EB I did a lot of research on virtual reality and interactive games for Hiatus (1999/2015). I’m very interested in what I could do with virtual reality. I hope I get the chance to do something with 360 video because I know exactly what to do with it.
Last summer at Secession, Vienna, I added material to a film I made called Tension Building (2014). There was a set of bleachers opposite a large film screen projected within a viewing box. It was just a film screen and set of bleachers. Viewers had to pass through it to get to the other rooms in the gallery. People would come down this quiet staircase and get bombarded with my film’s highly amplified sport soundtrack – drumming, cheering and marching bands. The film was also shot at a high frame rate. If they felt it was offensive, they would pass right through it.
Viewers who watched the film from the bleachers had the experience very much like the experience of real sports, watching people walking through who didn’t want to be there. And viewers in the bleachers watched what was really going on in the film. The ending revealed the subtext of the film in both its spectacle and its politics; that sports is a form of control and is used to promote political agendas.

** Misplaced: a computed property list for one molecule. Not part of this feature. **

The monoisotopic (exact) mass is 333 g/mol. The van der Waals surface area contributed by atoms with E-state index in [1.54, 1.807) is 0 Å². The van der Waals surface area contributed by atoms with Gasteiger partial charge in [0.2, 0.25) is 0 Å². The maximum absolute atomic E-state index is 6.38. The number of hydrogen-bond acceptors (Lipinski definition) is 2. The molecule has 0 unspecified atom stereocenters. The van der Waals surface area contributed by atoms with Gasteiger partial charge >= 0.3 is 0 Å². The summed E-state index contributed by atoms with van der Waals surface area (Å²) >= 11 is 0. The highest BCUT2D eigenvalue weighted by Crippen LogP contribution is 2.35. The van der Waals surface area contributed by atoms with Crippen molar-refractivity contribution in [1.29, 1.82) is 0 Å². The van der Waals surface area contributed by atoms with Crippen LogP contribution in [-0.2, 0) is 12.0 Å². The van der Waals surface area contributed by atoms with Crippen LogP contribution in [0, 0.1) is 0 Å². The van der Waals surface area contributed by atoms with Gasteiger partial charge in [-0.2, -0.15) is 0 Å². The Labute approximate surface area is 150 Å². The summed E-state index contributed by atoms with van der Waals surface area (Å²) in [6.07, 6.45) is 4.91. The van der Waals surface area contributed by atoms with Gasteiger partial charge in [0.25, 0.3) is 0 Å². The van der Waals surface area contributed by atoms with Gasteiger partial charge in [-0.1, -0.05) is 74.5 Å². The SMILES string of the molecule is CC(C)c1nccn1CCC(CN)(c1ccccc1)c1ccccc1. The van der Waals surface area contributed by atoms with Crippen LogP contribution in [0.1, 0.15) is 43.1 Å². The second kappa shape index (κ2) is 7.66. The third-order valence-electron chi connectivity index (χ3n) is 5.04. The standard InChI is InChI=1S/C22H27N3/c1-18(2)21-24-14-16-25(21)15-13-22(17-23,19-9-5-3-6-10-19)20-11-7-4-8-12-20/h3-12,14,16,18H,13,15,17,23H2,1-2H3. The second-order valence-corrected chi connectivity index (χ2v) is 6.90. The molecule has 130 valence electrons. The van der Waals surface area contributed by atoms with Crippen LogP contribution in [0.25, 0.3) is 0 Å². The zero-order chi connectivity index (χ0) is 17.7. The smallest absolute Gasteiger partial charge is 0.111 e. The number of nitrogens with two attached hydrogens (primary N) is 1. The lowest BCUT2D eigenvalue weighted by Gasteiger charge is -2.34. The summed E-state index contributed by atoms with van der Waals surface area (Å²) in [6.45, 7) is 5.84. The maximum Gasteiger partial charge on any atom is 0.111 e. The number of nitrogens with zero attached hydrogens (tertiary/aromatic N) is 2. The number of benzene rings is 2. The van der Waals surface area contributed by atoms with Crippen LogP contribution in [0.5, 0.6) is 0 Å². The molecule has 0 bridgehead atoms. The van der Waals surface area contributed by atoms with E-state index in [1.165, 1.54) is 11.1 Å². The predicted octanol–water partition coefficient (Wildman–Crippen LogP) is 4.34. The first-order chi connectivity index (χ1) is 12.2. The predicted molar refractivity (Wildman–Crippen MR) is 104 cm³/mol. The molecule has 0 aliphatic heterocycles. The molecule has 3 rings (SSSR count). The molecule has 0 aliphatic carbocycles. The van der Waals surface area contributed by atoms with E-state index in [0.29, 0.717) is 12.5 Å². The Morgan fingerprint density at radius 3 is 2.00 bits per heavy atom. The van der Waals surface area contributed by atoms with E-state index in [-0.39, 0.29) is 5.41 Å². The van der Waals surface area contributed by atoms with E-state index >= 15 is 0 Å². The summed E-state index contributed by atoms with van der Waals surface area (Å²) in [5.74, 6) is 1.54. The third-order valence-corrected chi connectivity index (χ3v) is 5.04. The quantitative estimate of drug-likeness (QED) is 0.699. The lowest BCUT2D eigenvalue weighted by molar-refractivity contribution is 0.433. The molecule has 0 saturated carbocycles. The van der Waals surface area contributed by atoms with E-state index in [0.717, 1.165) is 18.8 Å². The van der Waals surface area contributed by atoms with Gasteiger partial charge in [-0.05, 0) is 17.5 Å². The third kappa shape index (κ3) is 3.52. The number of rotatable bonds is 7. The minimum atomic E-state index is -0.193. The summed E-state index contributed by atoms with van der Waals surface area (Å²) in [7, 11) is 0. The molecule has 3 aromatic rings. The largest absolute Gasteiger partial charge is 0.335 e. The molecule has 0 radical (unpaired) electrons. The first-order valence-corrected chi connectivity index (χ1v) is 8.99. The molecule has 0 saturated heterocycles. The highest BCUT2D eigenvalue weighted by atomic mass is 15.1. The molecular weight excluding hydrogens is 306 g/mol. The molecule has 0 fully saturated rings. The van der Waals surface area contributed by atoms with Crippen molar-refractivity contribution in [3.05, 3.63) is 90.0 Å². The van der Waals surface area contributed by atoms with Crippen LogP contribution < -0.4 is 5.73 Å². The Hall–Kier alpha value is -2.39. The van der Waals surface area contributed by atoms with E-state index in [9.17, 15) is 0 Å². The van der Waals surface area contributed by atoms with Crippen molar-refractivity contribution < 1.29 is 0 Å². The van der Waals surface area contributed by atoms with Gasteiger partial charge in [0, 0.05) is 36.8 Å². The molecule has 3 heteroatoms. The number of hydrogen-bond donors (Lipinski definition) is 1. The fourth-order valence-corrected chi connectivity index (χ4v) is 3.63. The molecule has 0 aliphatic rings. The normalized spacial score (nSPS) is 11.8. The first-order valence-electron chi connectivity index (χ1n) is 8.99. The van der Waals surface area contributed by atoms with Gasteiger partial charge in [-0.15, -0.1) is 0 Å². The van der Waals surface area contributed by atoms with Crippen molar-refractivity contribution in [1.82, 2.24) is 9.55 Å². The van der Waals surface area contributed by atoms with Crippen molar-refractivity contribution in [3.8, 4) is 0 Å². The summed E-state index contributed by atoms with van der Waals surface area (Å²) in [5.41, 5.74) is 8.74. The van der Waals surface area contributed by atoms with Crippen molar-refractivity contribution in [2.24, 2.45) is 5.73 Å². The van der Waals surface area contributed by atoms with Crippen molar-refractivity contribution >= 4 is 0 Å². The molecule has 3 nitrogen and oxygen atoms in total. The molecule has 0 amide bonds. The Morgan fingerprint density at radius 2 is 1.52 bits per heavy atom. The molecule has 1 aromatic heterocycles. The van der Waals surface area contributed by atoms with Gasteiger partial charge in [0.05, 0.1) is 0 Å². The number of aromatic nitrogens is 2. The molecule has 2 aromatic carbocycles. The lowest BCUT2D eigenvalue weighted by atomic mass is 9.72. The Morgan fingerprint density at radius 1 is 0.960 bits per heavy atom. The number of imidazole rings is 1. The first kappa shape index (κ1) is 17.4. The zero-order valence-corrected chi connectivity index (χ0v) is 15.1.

PL Politics as sport?
EB In the case of my film it's more about national identity, because I’m talking about American politics in my ending. The people on the bleachers could see this in my ending clearly but they also had the feeling of what it’s like to dismiss it. It worked in a way that I never expected it to work. In this installation there are people who are willing to see content and there are those who just shut down based on visceral overload.
EB I have the wonderful opportunity to stage a small survey of my work. I have two films that portray games played by girls in two adjoining galleries and in two smaller spaces, annexed to these large film installations, are shorter works that are all filmed in industrial locations. The show has a very nice structure to it demonstrating major themes against smaller themes in my work.
Ericka Beckman is an artist who lives and works in New York. Recent solo exhibitions include at Kunst-Werke, Berlin, Germany (2018) and Secession, Vienna, Austria (2017). Her exhibition at the Zabludowicz Collection, London, UK, is on view until 8 July 2018.